Now, why do all these matter? In the first place, there is nothing to cheer about over either the original budget nor the so-called revised one. This is because just like we said last year, your average share in this budget does not leave you any better than where you were last year. Your share as an individual, is just $150 or N54,000.00, yes fifty- four thousand Naira for the year. It means that if the budget were to be shared equally to everyone you will go home with N4,500.00 per month. Compare that with our counterparts in South Africa and Angola who will go home with $2,200.00 and $1,200 each, per year!

The second point is about education and health. The Pandemic has revealed how “wicked” we have been to ourselves over the years. We have left the public health system to decay. The state of our healthcare system is so bad that other than a few cities like Lagos, Abuja and probably Port Harcourt, there is no where one can get standard (and we are not talking of sophisticated!) medical care in this country. Many people who ordinarily would have had no business dying have lost their lives in the last three months. These deaths may not be directly related to COVID-19 but technically, they are. Medical Personnel are stretched, local hospitals are ill equipped to attend to simple ailments and a few who would have sought help abroad are not able to do so given the lockdown. Even where there is available medical service, there is the poor COVID-19 testing environment that makes the medical personnel take extra precaution before treating even simple ailments.

With the epiphany brought about by the pandemic, one would have expected that we will use this period, to declare an emergency on public health. Curiously, and apparently to no one’s disappointment, neither the original budget nor the revised one paid attention to the gaping need for improved healthcare system in Nigeria. For instance, the projection for healthcare in the original budget was N441b, a meagre 4.2% of the budget. This is in contrast with the situation in South Africa and Rwanda, where they have complied with the World Health Organisation recommendation that countries should not spend less than 15% of their annual budget on healthcare. Nigeria, which is expected to lead the way in Africa, is shamelessly in breach. On education, we budgeted N686b or 6.5% of the total figure in the original budget. This is far below the UNESCO recommendation of between 15% and 20% of budget allocation for education in developing countries. It is disheartening that the percentage allocation to education in Nigeria has instead continued to drop on a yearly basis. Starting from 2015 when it was 12.3%, it dropped to 9.2% in 2016, 7.3% in 2017, and 6.5% this year.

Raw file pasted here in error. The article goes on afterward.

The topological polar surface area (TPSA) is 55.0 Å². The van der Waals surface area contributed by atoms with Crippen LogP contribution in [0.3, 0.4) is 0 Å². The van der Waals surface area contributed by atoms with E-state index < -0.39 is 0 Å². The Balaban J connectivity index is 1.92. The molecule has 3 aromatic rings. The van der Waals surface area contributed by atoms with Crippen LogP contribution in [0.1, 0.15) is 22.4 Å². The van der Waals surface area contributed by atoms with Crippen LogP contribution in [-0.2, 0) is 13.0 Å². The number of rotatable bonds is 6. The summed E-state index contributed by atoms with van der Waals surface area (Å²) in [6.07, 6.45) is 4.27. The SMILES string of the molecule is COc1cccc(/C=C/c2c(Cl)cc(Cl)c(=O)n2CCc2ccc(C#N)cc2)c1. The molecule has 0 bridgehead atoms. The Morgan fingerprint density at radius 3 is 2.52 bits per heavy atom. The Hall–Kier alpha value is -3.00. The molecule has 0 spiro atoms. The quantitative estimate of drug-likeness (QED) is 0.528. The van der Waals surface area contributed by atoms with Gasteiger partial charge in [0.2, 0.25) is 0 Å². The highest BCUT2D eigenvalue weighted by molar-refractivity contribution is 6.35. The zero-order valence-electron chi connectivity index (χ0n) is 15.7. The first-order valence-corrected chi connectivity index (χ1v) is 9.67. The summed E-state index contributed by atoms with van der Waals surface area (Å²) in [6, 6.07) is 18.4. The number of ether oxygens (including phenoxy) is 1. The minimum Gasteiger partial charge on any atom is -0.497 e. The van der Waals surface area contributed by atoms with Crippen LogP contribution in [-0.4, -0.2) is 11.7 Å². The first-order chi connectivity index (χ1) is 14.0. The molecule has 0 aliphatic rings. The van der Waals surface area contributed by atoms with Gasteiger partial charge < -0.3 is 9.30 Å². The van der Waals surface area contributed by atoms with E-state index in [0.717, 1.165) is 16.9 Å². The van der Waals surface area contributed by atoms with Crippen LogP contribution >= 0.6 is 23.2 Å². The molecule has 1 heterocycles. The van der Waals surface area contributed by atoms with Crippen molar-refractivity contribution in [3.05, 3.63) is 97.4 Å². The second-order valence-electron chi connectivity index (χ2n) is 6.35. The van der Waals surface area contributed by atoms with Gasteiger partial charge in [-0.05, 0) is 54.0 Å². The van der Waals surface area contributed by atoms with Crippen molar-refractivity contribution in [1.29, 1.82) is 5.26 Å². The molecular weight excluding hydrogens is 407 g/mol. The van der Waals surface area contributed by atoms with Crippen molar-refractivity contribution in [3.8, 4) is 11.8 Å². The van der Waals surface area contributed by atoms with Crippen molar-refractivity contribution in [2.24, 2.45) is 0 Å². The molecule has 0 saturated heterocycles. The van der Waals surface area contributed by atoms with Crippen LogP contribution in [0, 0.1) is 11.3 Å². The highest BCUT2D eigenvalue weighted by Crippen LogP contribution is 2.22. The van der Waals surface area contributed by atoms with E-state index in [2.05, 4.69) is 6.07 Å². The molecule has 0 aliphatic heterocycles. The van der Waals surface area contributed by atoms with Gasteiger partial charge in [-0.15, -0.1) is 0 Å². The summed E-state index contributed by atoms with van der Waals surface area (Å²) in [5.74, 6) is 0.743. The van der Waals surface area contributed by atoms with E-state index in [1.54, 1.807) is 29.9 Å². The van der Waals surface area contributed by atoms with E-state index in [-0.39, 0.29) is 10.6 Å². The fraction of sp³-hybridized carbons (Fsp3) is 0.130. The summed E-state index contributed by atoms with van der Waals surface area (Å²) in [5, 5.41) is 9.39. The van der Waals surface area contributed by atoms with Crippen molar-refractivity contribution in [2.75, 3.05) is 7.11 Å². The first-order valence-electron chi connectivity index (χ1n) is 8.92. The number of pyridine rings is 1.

The next point which one must say, has been over flogged is that of the persisting debt overhang. By the end of March 2020, our total debt stood at $79.3b. In order to fund the revised budget, we need not less than $15b, in additional loans. The big questions are: can we afford to service additional loan if we already set aside close to N3t to service the present outstanding balance? Who would lend us that money and at what price, both in financial and political terms? If we believe we are going to meet the shortfall by printing money, has anybody bothered to consider the inflationary implications?